I’m Human, You’re Human, Let’s Talk.
by Amanda Jenson
We’ve experienced another several horrific tragedies lately. As someone who knows what trauma and pain feels like I am sorry. I see you. I hear you—even if I can’t know exactly how you feel. I won’t pretend to.
When these tragedies strike the media focuses on the gunmens’ mental health. I don’t deny that someone who creates such heinous misery has some kind of insanity clouding the mind, but we focus so much on his or her mental health that we forget to focus on the survivors’ mental health and what they are now going through.
My friend with bipolar pointed out that the victims still living will not want to seek care for their health now because the media (including president Trump) immediately bludgeons our feeds with the stigma that having a mental health issue means you are violent.
“This is also a mental illness problem,” Trump said of the mass shootings. “These are people that are very, very seriously mentally ill.”
“Trump called for reforming “mental health laws to better identify mentally disturbed individuals who may commit acts of violence and make sure those people, not only get treatment, but when necessary, involuntary confinement.”
“Mental illness and hatred pulls the trigger, not the gun,” Mr. Trump said. Calling mass shooters “mentally ill monsters.”
Unstable gunmen are dangerous, no doubt, and there are no words for the horror I feel at the actions committed by these people, mental illness or no, but comments like these are dangerous for thousands, if not millions of those who suffer with mental illness. We are now “monsters” who don’t belong in public. I’m appalled at the ignorance and stigma portrayed and a little awed at the uncaring and unfeeling behavior they display to those who suffer with mental illness.
Those emotions sound a little like how they describe the gunmen.
Victims may see their symptoms of deteriorating mental health and equate themselves to being dangerous as well, just like their persecutor was.
Who would want to get mental health care if “involuntary confinement” is being used as a means to control those who may want mental illness help? Chills curled their gentle governmentally-controlling fingers down my spine when I read this.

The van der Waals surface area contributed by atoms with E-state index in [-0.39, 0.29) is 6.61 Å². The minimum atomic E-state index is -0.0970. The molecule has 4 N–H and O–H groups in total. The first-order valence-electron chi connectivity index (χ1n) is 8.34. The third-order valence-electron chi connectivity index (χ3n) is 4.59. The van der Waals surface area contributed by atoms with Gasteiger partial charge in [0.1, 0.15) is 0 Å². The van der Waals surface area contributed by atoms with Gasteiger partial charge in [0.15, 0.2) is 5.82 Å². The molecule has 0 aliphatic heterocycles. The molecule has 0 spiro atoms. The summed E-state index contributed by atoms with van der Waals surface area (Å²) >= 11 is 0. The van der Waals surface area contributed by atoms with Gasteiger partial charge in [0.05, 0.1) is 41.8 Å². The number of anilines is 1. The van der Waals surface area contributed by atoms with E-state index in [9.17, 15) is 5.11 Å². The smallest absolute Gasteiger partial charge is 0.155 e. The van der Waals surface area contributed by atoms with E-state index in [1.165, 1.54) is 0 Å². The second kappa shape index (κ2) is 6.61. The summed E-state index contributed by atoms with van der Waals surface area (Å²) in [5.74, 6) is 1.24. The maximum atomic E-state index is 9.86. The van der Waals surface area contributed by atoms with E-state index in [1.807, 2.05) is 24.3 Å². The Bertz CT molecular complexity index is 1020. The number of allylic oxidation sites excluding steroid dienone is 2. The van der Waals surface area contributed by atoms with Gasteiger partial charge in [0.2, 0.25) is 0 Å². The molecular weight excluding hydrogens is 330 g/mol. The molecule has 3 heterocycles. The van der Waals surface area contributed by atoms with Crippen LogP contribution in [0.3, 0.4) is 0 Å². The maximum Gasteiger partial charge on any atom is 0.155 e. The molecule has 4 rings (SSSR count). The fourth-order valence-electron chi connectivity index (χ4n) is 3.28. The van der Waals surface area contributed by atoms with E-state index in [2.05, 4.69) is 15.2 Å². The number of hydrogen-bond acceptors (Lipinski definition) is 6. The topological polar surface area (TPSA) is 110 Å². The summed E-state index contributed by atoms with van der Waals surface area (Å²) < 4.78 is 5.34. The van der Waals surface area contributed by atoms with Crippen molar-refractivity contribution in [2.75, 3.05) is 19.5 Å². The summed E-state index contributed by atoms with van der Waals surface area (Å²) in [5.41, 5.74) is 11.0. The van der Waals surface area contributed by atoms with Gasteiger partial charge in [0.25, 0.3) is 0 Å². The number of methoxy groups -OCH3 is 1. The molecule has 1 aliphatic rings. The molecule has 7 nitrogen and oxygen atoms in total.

If the media wants to discuss and accuse mental health as the problem for these violent acts then look at the full spectrum of how mental health plays into tragedies, because we now have many people out there ruminating on a bloody scene that they can’t quite believe was real, trembling in the night instead of sleeping. People are flinching and crying in a corner, trying to cover their ears and heads simultaneously, from every little sound they hear. They are wondering if the generally safe world they once knew was a lie. They won’t let their children leave the house now. Their anxiety has overtaken their body and they aren’t eating. They’re vomiting every time they try, their tears rushing too quickly down their face. They aren’t even sure if they are alive anymore. Did they die in the shooting? They think they should’ve died instead. They wouldn’t experience this horror and guilt that they are still living. Those gunshots they keep hearing? Are they inside or outside of their head? They just want those images gone. Some can’t stop picturing their loved ones lying broken on the ground.
And then you have the other spectrum. You have the people laughing, saying they’re fine—the people who perhaps even make crass and sadistic jokes. Why? Are these people sociopaths? They feel numb. They are thinking, “What’s wrong with me?” and instead of seeking help, close themselves off even further for fear of being dangerous and out of guilt of their seemingly callous reaction. Are they like the gunmen? No. A resounding no!
They are dissociated from horrors that can break the human mind. It’s a natural response to disasters and serves a survival purpose. I would know. I have a dissociative disorder borne of extreme violence and horror in my childhood. My disorder is considered a “severe mental illness”. I still function as a kind member of society. (Yet I know what it’s like to sit in that corner shaking and crying due to PTSD. I also know what it’s like to pop out inappropriate jokes.)
Do I want to go shoot people? Never.
I’m seeking professional and community support for my trauma and pain. I hope those affected by these tragedies will too. I hope they look past the media and governmental stigmas and get the support, love, and understanding they deserve and is naturally needed. There are many of us out here in the community with mental illnesses waiting to hug you, waiting to tell you what services and help you can get, waiting to express how sorry we are and that we know—not exactly, not perfectly, but we know.
I know what it feels like to be cruelly victimized by people. I know what trauma and horror is. It’s stuck in my brain too. Most people with mental illnesses are loving, intelligent people who advocate for others who struggle with mental health issues. Let us hold you now.
Hey White House, Media and those with stigmas still, don’t you think some of these people affected by this will be suicidal? Do you think the horror is over for them just because you played the blame game so effectively? Want to save some more lives? Stop insinuating that all mental illness is dangerous and that those of us with them need to be locked up against our will.
Those affected will be suicidal. Some are now. Save the people left too, stop just focusing on the horrors already committed. And for the love of all humanity (literally), stop telling the world that those of us with mental illnesses are all dangerous. Save the ones who won’t get help now because of your dangerous and scape-goat comments. Stop perpetuating the violence you claim you want to fix.